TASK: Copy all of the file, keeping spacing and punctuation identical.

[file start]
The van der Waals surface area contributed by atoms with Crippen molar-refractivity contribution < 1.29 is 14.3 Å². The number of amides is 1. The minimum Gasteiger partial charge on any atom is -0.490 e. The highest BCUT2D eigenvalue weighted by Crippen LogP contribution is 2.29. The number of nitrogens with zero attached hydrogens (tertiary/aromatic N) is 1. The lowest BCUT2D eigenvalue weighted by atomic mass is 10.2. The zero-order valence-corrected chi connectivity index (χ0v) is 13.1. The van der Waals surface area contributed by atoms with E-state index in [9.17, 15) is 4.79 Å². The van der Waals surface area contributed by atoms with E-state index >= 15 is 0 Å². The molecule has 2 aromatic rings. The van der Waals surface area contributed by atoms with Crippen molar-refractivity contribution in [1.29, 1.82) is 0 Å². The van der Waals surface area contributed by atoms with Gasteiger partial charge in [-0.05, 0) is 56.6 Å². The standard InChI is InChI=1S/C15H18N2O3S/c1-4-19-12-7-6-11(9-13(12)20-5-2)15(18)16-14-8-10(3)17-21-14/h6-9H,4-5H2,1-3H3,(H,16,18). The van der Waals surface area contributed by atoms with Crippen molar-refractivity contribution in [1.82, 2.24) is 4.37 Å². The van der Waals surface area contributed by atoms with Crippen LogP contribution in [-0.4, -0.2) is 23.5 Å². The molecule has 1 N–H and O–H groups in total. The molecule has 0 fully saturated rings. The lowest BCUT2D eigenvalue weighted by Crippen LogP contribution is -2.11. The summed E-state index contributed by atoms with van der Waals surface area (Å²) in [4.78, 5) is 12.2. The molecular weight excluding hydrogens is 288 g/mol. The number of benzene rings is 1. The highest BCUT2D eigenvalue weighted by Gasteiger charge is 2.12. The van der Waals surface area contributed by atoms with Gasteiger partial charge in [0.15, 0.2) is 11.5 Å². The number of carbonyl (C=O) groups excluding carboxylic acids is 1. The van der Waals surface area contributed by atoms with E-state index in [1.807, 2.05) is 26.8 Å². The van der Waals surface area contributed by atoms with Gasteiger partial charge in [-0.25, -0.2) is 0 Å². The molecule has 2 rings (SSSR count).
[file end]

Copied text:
The van der Waals surface area contributed by atoms with Crippen molar-refractivity contribution < 1.29 is 14.3 Å². The number of amides is 1. The minimum Gasteiger partial charge on any atom is -0.490 e. The highest BCUT2D eigenvalue weighted by Crippen LogP contribution is 2.29. The number of nitrogens with zero attached hydrogens (tertiary/aromatic N) is 1. The lowest BCUT2D eigenvalue weighted by atomic mass is 10.2. The zero-order valence-corrected chi connectivity index (χ0v) is 13.1. The van der Waals surface area contributed by atoms with E-state index in [9.17, 15) is 4.79 Å². The van der Waals surface area contributed by atoms with E-state index >= 15 is 0 Å². The molecule has 2 aromatic rings. The van der Waals surface area contributed by atoms with Crippen molar-refractivity contribution in [1.29, 1.82) is 0 Å². The van der Waals surface area contributed by atoms with Gasteiger partial charge in [-0.05, 0) is 56.6 Å². The standard InChI is InChI=1S/C15H18N2O3S/c1-4-19-12-7-6-11(9-13(12)20-5-2)15(18)16-14-8-10(3)17-21-14/h6-9H,4-5H2,1-3H3,(H,16,18). The van der Waals surface area contributed by atoms with Crippen molar-refractivity contribution in [1.82, 2.24) is 4.37 Å². The van der Waals surface area contributed by atoms with Crippen LogP contribution in [-0.4, -0.2) is 23.5 Å². The molecule has 1 N–H and O–H groups in total. The molecule has 0 fully saturated rings. The lowest BCUT2D eigenvalue weighted by Crippen LogP contribution is -2.11. The summed E-state index contributed by atoms with van der Waals surface area (Å²) in [4.78, 5) is 12.2. The molecular weight excluding hydrogens is 288 g/mol. The number of benzene rings is 1. The highest BCUT2D eigenvalue weighted by Gasteiger charge is 2.12. The van der Waals surface area contributed by atoms with Gasteiger partial charge in [0.15, 0.2) is 11.5 Å². The number of carbonyl (C=O) groups excluding carboxylic acids is 1. The van der Waals surface area contributed by atoms with E-state index in [1.807, 2.05) is 26.8 Å². The van der Waals surface area contributed by atoms with Gasteiger partial charge in [-0.25, -0.2) is 0 Å². The molecule has 2 rings (SSSR count).